Added on 1-May-09 | Last updated 14-Sep-16
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Many times a day I realize how much my own outer and inner life is built upon the labors of my fellow men, both living and dead, and how earnestly I must exert myself in order to give in return as much as I have received. My peace of mind is often troubled by the depressing sense that I have borrowed too heavily from the work of other men.

Albert Einstein (1879-1955) German-American physicist
“What I Believe,” Forum and Century (Oct 1930)
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Einstein crafted and recrafted his credo multiple times in this period, and specifics are often muddled by differing translations and by his reuse of certain phrases in later writing. The Forum and Century entry appears to be the earliest. Some important variants:

A hundred times every day I remind myself that my inner and outer life are based on the labors of other men, living and dead, and that I must exert myself in order to give in the same measure as I have received and am still receiving. I am strongly drawn to a frugal life and am often oppressively aware that I am engrossing an undue amount of the labor of my fellow-men.

— "The World As I See It [Mein Weltbild]" [tr. Bargmann (1954)]


A hundred times every day I remind myself that my inner and outer life depend on the labours of other men, living and dead, and that I must exert myself in order to give in the same measure as I have received and am still receiving. I am strongly drawn to the simple life and am often oppressed by the feeling that I am engrossing an unnecessary amount of the labor of my fellowmen.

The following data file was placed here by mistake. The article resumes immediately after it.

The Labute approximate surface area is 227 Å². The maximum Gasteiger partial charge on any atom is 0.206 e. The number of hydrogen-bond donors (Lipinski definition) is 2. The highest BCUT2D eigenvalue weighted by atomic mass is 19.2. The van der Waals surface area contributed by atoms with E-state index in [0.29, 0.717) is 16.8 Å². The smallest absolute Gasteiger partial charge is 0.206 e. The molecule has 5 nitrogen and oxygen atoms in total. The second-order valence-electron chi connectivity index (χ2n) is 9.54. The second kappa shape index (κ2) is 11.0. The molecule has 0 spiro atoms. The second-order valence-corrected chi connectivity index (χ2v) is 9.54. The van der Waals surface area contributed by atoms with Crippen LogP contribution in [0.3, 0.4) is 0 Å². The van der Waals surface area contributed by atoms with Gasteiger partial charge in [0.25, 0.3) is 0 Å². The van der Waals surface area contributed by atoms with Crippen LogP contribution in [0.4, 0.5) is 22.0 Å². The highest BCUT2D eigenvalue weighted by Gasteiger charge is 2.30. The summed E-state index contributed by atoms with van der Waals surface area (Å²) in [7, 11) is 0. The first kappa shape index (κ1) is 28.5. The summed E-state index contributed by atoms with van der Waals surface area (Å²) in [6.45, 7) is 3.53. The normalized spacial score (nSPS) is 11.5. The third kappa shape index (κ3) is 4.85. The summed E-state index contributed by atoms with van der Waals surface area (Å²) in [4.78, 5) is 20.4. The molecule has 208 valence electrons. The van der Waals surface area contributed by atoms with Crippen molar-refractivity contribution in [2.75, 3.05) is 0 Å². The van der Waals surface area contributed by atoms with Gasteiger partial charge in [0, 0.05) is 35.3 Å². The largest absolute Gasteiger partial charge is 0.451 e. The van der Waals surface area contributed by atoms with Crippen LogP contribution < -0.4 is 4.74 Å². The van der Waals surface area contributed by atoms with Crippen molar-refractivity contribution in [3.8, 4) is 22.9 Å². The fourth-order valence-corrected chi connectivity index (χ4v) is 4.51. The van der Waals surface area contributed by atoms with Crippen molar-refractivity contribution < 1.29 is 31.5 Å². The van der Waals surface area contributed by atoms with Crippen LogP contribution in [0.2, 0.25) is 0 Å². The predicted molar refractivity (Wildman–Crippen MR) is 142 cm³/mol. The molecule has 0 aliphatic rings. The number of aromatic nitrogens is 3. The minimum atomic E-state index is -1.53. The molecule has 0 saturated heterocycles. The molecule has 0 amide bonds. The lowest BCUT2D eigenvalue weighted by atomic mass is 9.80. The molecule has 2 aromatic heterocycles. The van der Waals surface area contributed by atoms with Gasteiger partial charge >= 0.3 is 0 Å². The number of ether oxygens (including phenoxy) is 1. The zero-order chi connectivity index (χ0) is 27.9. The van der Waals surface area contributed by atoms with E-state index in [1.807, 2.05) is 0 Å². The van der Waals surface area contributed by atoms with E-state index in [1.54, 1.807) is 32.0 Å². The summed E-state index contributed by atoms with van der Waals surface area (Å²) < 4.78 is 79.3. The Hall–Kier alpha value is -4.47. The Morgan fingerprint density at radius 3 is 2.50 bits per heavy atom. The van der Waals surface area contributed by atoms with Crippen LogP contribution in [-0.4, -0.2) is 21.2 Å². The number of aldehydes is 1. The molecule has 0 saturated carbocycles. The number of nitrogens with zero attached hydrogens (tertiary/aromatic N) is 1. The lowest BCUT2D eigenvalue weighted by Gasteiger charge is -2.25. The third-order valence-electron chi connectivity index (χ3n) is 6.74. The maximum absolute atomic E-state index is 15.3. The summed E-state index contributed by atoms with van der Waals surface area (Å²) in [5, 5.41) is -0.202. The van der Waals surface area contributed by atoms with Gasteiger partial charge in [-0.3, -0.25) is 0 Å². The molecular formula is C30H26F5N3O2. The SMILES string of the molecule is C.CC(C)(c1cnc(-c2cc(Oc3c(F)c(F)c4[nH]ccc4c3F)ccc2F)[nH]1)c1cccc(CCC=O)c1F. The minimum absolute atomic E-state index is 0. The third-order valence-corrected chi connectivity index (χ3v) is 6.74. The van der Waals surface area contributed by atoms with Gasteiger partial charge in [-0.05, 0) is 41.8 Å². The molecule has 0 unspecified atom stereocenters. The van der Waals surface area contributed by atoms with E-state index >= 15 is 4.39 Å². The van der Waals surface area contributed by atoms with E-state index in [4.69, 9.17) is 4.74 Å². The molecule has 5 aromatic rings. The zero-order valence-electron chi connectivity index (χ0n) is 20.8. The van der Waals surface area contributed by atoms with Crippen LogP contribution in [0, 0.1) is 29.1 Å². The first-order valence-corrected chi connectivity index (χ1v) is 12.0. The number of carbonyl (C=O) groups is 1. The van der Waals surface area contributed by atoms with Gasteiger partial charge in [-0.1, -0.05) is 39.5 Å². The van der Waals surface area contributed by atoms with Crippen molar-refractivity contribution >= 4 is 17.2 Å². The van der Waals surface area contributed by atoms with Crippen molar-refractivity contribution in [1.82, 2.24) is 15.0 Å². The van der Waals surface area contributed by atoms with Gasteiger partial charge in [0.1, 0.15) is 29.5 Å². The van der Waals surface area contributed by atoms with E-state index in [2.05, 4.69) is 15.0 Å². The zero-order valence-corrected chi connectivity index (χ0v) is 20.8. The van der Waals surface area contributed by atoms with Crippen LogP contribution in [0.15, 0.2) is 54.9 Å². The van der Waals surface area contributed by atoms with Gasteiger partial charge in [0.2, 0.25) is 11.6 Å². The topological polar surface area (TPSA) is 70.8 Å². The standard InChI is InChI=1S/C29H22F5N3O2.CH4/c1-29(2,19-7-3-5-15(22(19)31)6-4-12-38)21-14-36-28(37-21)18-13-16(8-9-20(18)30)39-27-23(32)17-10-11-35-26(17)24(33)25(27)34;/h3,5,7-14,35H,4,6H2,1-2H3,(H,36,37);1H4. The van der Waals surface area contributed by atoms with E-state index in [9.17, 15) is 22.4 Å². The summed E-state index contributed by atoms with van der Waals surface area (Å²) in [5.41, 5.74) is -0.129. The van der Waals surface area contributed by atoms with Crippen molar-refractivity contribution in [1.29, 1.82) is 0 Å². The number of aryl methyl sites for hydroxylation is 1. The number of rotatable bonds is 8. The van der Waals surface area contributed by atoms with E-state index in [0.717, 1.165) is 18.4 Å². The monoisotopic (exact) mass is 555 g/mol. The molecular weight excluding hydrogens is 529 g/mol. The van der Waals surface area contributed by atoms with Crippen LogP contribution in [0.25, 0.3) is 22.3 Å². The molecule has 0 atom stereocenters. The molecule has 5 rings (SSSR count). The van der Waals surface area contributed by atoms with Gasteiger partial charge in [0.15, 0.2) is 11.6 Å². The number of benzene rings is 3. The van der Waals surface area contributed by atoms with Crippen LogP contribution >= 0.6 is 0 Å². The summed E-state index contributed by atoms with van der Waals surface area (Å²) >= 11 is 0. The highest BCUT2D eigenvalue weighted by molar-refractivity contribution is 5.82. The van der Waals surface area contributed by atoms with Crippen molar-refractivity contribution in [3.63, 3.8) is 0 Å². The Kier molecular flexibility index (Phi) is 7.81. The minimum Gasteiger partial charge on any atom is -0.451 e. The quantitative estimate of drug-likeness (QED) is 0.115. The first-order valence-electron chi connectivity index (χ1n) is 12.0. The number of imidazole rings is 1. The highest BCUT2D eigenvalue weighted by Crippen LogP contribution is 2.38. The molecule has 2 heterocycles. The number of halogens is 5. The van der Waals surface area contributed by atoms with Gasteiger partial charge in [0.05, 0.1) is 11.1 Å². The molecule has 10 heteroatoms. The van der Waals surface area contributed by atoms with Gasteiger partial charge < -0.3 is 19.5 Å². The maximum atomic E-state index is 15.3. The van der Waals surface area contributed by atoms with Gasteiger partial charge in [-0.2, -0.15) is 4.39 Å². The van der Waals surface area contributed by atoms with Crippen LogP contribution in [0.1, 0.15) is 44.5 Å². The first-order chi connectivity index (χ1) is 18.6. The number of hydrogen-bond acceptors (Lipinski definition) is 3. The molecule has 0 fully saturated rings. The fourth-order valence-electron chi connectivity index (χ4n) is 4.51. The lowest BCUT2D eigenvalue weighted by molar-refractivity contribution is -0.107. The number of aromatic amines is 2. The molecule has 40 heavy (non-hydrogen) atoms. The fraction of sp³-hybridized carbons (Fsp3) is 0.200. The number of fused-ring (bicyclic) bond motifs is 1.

— "The World As I See It [Mein Weltbild]" [tr. Harris (1934)]


I am often troubled by the thought that my life is based to such a large extent on the work of my fellow human beings, and I am aware of my great indebtedness to them.

[Oft bedrückt mich der Gedanke, in welchem Maße mein Leben auf der Arbeit meiner Mitmenschen aufgebaut ist, und ich weiß, wie viel ich Ihnen schulde.]

Reduced variant in "My Credo [Mein Glaubensbekenntnis]" (Aug 1932)
Added on 18-Jan-08 | Last updated 20-Feb-21
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Conversation enriches the understanding, but solitude is the school of genius.

Edward Gibbon (1737-1794) English historian
Decline and Fall of the Roman Empire, Vol. 5, ch. 50 (1788)
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Added on 1-Feb-04 | Last updated 2-Dec-20